Why Entrepreneur Students Shouldn’t Get A’s

In April I was a panelist for LASO’s Annual Latino Conference. At one point in the panel discussion there came a cliche but valuable question from the moderator — “what’s the one thing that you feel students MUST do before graduating college?”

There was somewhat of a consensus on “get a high GPA.”

Then, I answered. But it wasn’t until after the panel that I had what I would consider a more interesting idea. And, just like most ideas I think would earn a high-five from Einstein, this strange one surfaced while I was parking my car.

While “have a rock solid GPA” is justified advice for the career minded students (the hopeful accountants, analysts, and managers of the world), I don’t think it applies as solidly to entrepreneur-minded students and those students whose future positions are justified by one thing — results. If that’s you, then what makes sense is to be an entrepreneur while in college, and to pull time away from the pursuit of an A to do it.

Why I say this?

  • Because stretching a B to an A might mean studying an extra who-knows-how-many hours. Hours you could spend validating your list of ideas.
  • It means caring too much about what’s debatably right, instead of something new for the world. The prior can at best get you an A, the latter can at best get you….something like Facebook.
  • Constant striving for an A means you’re probably conditioning yourself to place too much emphasis on one of the greatest vanity metrics of all time — the GPA.
  • Getting an incredible GPA means, arguably, that you’ve mastered a rubric and the art of thinking “inside” the box. Entrepreneurship is not that.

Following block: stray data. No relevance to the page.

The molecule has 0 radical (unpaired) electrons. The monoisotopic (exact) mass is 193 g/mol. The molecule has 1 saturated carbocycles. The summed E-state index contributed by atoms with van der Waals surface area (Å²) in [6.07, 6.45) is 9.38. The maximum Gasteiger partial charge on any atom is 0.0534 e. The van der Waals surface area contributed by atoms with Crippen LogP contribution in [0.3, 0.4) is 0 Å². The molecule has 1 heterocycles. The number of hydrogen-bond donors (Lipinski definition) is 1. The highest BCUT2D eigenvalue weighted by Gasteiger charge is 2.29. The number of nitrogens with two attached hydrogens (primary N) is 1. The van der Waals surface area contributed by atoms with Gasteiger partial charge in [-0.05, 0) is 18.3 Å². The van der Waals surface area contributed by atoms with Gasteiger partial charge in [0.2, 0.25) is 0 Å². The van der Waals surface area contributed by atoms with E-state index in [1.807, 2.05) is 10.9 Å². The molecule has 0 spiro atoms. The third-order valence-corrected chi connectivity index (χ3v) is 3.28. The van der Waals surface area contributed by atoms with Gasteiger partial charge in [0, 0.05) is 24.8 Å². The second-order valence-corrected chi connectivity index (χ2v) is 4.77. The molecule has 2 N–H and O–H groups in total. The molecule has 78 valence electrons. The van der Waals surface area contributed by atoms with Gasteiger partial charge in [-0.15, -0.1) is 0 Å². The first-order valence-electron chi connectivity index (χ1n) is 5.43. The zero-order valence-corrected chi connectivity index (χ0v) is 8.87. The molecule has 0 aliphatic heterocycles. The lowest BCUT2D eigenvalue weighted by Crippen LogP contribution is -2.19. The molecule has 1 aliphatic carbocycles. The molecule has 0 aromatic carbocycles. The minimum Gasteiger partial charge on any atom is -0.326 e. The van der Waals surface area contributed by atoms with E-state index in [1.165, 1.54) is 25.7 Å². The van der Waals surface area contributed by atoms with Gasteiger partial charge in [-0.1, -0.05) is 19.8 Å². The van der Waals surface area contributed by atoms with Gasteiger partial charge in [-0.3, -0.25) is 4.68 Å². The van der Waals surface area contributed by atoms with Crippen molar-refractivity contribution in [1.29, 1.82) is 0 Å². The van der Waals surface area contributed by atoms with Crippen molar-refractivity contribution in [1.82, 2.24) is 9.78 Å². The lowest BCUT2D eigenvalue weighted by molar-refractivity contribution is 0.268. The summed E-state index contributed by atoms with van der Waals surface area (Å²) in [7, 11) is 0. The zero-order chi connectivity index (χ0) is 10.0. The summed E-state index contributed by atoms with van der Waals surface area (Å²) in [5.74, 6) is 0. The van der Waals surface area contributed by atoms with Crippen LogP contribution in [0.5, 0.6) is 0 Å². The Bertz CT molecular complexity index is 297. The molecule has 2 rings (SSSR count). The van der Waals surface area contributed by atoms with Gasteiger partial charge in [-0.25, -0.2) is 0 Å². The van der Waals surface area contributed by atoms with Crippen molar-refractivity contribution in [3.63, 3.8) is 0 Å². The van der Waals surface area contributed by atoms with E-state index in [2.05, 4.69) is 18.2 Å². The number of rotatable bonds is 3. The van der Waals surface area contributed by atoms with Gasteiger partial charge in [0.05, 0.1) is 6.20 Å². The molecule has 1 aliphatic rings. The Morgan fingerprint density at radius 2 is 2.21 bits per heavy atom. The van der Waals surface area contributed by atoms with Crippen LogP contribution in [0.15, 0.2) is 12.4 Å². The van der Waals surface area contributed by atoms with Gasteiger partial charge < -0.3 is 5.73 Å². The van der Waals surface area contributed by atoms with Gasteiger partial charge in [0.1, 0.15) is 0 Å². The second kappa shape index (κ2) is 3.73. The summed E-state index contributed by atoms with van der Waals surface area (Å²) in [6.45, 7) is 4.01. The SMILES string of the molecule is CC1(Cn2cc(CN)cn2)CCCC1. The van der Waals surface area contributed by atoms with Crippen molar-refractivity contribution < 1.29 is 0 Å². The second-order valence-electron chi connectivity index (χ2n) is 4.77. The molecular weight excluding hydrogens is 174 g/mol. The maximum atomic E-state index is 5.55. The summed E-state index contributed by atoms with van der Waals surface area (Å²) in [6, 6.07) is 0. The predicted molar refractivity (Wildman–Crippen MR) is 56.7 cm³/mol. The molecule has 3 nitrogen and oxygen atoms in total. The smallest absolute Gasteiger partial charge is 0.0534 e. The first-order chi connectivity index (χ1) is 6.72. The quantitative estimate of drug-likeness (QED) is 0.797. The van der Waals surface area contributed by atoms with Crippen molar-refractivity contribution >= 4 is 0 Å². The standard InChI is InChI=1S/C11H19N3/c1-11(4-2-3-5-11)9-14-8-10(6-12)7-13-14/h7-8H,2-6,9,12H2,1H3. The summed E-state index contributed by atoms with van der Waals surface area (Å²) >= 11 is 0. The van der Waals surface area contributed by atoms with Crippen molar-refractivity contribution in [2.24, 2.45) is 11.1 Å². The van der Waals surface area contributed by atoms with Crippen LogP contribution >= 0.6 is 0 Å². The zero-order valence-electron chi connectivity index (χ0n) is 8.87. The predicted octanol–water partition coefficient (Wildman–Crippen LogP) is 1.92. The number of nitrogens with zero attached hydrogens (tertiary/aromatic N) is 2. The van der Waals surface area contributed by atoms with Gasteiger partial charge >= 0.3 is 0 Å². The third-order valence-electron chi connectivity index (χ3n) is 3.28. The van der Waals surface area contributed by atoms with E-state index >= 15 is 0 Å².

• You can’t point to an “A” and say “look at that, I built that (or burned it to the ground trying), and this is what I learned from it.”
  • All in all, an A is more deniable, more sort-able, and more questionable than the timeless lessons you’ll get from trying your hand at something great.

This might be debatable and exceptions might apply to all sorts of scenarios, but my point at its broadest is “don’t let school get too much in the way of your education in entrepreneurship.” Steal back some time from those A’s.

Pour Conclure: Two Mentions

For entrepreneurs, artists, and tinkerers…curiosity matters more.

“Get passing grades and follow voraciously your curiosity on the side instead of competing in school. In the end what matters is your curiosity, nothing else. And read nothing that doesn’t interest you but interests someone else -Nassim Taleb, Author of Black Swan

In many cases, school can be a memorization contest without regard to “is this accurate enough to memorize, or even worth memorizing?” Fighting extra hard to get the right answers today may mean that all you end up with are hard-fought-for wrong answers of next year.

“Facts change all the time. Smoking has gone from doctor recommended to deadly. Meat used to be good for you, then bad to eat, then good again; now it’s a matter of opinion. The age at which women are told to get mammograms has increased. We used to think that the Earth was the center of the universe, now our planet has since been demoted. I have no idea any longer whether red wine is good for me..[….].. My father, a dermatologist, told me about a multiple-choice exam he took in medical school that included the same question two years in a row. The answer choices remained exactly the same, but one year the answer was one choice and the next year it was a different one. -Samuel Arbesman, Author of Half Life of Facts